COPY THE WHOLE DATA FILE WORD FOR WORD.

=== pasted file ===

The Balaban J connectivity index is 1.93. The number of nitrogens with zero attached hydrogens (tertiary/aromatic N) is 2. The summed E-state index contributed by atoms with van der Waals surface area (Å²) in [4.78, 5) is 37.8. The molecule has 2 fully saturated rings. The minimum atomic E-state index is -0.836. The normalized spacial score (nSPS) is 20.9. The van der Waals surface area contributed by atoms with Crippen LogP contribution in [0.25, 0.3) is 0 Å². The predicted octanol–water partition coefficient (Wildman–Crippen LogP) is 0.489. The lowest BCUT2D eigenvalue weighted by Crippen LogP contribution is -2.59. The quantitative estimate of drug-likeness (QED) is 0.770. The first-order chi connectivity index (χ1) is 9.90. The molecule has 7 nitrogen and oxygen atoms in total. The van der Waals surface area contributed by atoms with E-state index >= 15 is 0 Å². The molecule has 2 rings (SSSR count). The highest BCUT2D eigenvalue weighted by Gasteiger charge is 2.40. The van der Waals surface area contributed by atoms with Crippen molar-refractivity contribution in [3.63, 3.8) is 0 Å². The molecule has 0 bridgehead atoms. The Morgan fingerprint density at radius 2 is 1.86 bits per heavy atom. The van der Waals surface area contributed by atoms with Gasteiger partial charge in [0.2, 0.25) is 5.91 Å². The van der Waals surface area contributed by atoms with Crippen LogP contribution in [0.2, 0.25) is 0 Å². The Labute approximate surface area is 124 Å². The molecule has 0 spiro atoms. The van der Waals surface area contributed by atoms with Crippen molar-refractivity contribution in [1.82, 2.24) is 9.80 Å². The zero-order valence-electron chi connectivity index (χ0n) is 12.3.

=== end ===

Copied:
The Balaban J connectivity index is 1.93. The number of nitrogens with zero attached hydrogens (tertiary/aromatic N) is 2. The summed E-state index contributed by atoms with van der Waals surface area (Å²) in [4.78, 5) is 37.8. The molecule has 2 fully saturated rings. The minimum atomic E-state index is -0.836. The normalized spacial score (nSPS) is 20.9. The van der Waals surface area contributed by atoms with Crippen LogP contribution in [0.25, 0.3) is 0 Å². The predicted octanol–water partition coefficient (Wildman–Crippen LogP) is 0.489. The lowest BCUT2D eigenvalue weighted by Crippen LogP contribution is -2.59. The quantitative estimate of drug-likeness (QED) is 0.770. The first-order chi connectivity index (χ1) is 9.90. The molecule has 7 nitrogen and oxygen atoms in total. The van der Waals surface area contributed by atoms with E-state index >= 15 is 0 Å². The molecule has 2 rings (SSSR count). The highest BCUT2D eigenvalue weighted by Gasteiger charge is 2.40. The van der Waals surface area contributed by atoms with Crippen molar-refractivity contribution in [3.63, 3.8) is 0 Å². The molecule has 0 bridgehead atoms. The Morgan fingerprint density at radius 2 is 1.86 bits per heavy atom. The van der Waals surface area contributed by atoms with Gasteiger partial charge in [0.2, 0.25) is 5.91 Å². The van der Waals surface area contributed by atoms with Crippen LogP contribution in [0.2, 0.25) is 0 Å². The Labute approximate surface area is 124 Å². The molecule has 0 spiro atoms. The van der Waals surface area contributed by atoms with Crippen molar-refractivity contribution in [1.82, 2.24) is 9.80 Å². The zero-order valence-electron chi connectivity index (χ0n) is 12.3.